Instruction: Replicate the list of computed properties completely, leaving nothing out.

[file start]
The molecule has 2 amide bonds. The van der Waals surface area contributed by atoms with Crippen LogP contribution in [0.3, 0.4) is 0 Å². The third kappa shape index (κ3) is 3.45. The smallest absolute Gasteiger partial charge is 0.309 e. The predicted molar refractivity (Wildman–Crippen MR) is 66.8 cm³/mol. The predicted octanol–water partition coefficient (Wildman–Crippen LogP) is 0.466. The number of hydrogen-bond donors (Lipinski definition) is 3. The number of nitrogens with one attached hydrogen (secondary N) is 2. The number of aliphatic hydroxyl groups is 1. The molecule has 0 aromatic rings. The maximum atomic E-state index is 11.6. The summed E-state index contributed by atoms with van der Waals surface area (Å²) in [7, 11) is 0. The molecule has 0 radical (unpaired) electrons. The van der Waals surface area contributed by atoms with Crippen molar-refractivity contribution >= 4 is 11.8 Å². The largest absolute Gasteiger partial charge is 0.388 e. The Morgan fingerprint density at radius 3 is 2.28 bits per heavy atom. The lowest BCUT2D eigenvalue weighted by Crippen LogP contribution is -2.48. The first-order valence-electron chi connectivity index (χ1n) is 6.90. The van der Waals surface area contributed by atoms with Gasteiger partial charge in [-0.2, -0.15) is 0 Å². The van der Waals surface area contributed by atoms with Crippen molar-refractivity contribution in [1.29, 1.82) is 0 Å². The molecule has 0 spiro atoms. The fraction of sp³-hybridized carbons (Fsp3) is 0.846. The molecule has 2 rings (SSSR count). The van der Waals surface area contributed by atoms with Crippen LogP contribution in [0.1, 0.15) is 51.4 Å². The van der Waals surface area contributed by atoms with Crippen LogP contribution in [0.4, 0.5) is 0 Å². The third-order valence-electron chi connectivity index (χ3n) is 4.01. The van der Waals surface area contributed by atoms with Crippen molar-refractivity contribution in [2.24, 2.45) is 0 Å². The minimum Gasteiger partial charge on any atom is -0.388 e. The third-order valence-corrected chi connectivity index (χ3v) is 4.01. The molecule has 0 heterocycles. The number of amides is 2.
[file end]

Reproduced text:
The molecule has 2 amide bonds. The van der Waals surface area contributed by atoms with Crippen LogP contribution in [0.3, 0.4) is 0 Å². The third kappa shape index (κ3) is 3.45. The smallest absolute Gasteiger partial charge is 0.309 e. The predicted molar refractivity (Wildman–Crippen MR) is 66.8 cm³/mol. The predicted octanol–water partition coefficient (Wildman–Crippen LogP) is 0.466. The number of hydrogen-bond donors (Lipinski definition) is 3. The number of nitrogens with one attached hydrogen (secondary N) is 2. The number of aliphatic hydroxyl groups is 1. The molecule has 0 aromatic rings. The maximum atomic E-state index is 11.6. The summed E-state index contributed by atoms with van der Waals surface area (Å²) in [7, 11) is 0. The molecule has 0 radical (unpaired) electrons. The van der Waals surface area contributed by atoms with Crippen molar-refractivity contribution >= 4 is 11.8 Å². The largest absolute Gasteiger partial charge is 0.388 e. The Morgan fingerprint density at radius 3 is 2.28 bits per heavy atom. The lowest BCUT2D eigenvalue weighted by Crippen LogP contribution is -2.48. The first-order valence-electron chi connectivity index (χ1n) is 6.90. The van der Waals surface area contributed by atoms with Gasteiger partial charge in [-0.2, -0.15) is 0 Å². The van der Waals surface area contributed by atoms with Crippen molar-refractivity contribution in [1.29, 1.82) is 0 Å². The molecule has 0 spiro atoms. The fraction of sp³-hybridized carbons (Fsp3) is 0.846. The molecule has 2 rings (SSSR count). The van der Waals surface area contributed by atoms with Crippen LogP contribution in [0.1, 0.15) is 51.4 Å². The van der Waals surface area contributed by atoms with Crippen LogP contribution in [0.4, 0.5) is 0 Å². The third-order valence-electron chi connectivity index (χ3n) is 4.01. The van der Waals surface area contributed by atoms with Crippen molar-refractivity contribution in [2.24, 2.45) is 0 Å². The minimum Gasteiger partial charge on any atom is -0.388 e. The third-order valence-corrected chi connectivity index (χ3v) is 4.01. The molecule has 0 heterocycles. The number of amides is 2.